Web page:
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159

Linux and Windows Just highlight it in the dropdown list (using the arrow keys, or your mouse cursor) and press delete on your keyboard. Note that you may have to press shift+delete in some cases, like if the autocomplete is in the address bar (URL) field. Mac Start typing so that the unwanted autocomplete URL comes up. Hit fn+shift+delete if you have a ...


84

You can remove entries from the list using the following steps: Select the "Username" field and make sure it is blank Press ↓ on your keyboard, a list of all of the "remembered" entries should appear. Using ↑ & ↓ highlight an entry you would like to delete. Press delete. (Note that you may need to use shift+delete, fn+delete, ctrl+delete ...


39

Follow the next steps: Clear the omnibar Start writing the address that gives you the unwanted history item As soon as the history item apears below the omnibar use the down arrow to select it Press Shift+Del (or Fn+Shift+Del if on a Mac)


30

I have found the solution to my problem in the ZSH documentation. Oh-my-zsh seems to map the ↑ and ↓ Keys to something like bindkey '\e[A' history-search-backward bindkey '\e[B' history-search-forward Which yields the exact behavior I described above. The ZSH Documentation describes the behavior of history-search-backward as Search backward in the ...


26

echo "set mark-symlinked-directories on" >> ~/.inputrc Ctrl+x, then Ctrl+r via Ubuntu Forums - Strange bash shell tab completion behaviour


22

Enable the mark-symlinked-directories option for readline. Edit ~/.inputrc: $include /etc/inputrc set mark-symlinked-directories on Press C-x, C-r to reload the settings. See section READLINE in the manual page of bash for further documentation.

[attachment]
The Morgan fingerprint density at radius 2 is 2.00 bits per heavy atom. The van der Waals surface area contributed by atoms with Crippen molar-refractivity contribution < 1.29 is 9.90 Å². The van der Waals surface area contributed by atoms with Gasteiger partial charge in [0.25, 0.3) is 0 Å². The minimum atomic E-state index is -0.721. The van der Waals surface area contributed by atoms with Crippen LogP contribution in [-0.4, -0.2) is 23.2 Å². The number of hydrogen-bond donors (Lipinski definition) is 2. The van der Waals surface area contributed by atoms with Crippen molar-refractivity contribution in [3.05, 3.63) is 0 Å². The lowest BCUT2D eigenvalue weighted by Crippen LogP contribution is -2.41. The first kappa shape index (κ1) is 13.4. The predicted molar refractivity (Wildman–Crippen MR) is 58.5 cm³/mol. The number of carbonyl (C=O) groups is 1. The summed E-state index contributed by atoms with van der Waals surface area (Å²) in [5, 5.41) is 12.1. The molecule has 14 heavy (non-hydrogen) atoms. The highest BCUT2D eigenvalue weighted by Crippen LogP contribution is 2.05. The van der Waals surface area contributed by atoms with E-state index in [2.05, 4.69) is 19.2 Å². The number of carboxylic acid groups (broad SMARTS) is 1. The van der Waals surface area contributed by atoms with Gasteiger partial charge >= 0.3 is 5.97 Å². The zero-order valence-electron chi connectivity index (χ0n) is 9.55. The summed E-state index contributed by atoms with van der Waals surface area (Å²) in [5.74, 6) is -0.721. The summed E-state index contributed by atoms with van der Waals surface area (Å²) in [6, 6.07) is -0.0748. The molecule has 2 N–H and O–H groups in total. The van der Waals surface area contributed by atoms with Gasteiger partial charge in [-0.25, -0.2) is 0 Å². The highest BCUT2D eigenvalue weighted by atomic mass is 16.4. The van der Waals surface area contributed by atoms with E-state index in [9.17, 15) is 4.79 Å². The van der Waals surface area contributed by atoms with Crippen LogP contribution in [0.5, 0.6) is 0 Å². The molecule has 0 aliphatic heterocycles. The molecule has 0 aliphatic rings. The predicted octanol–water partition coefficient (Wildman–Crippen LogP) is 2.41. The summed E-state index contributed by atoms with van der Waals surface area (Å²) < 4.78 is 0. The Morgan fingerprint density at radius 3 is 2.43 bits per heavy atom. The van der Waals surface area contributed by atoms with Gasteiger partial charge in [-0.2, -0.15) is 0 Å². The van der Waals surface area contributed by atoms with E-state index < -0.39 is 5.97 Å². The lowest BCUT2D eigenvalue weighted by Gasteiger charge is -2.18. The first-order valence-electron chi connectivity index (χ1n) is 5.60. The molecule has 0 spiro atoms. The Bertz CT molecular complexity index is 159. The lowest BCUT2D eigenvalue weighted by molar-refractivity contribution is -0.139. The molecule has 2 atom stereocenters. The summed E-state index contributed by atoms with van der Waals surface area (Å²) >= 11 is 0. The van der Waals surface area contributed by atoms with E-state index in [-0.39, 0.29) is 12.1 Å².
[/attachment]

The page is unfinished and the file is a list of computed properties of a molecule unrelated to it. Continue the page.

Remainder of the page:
19

Try this: Open the Address Book. Select Collected Addresses. Select the entries to delete. Type Del to delete the entries. Ensure no explicit entries for the obsolete email address exist in Personal Address Book.


13

Download bash_completion and source it from your .bashrc. Then put contrib/completion/git-completion.bash from the git distribution into bash_completion.d. Alternatively you can install it via MacPorts.


12

Add this to your .vimrc: set wildmenu set wildmode=list:longest


11

On a Macintosh, type enough text to bring up the autofill entry you would like to remove and use the arrow keys to highlight the entry you would like to delete, then do fn+shift+delete and the entry will be deleted.


11

You can use the glob-expand-word function, from man bash: The word before point is treated as a pattern for pathname expansion, and the list of matching file names is inserted, replacing the word. If a numeric argument is supplied, an asterisk is appended before pathname expansion. Add something like this to your ~/.inputrc: Control-x: glob-expand-word ...


11

Go to the Chrome menu on the browser toolbar Click Settings Click Show advanced settings (on the bottom) In the Privacy section, deselect the "Use a prediction service to help complete searches and URLs typed in the address bar" checkbox Keep in mind that the address bar shows matches from your browsing history, in addition to predictions. If you don't ...


10

I think you can just add the relevant new keywords to the langs.xml file within the Notepad++ directory (back it up first, the usual warnings, etc). But, I believe this will do syntax highlighting only. So, if you then go in to the plugins\APIs subdirectory you can edit the relevant .xml to also provide auto completion.


10

Add this to your vimrc to auto close the preview window when you exit the insert mode: autocmd InsertLeave * if pumvisible() == 0|pclose|endif


9

In Bash, it performs the readline function complete-into-braces. Brace expansion is a useful way of abbreviating a reference to multiple files. For example: ls -l /path/to/dir/*.{c,h} would list all the files that end in ".c" or ".h". From man bash: complete-into-braces (M-{) Perform filename completion and insert the list of ...


8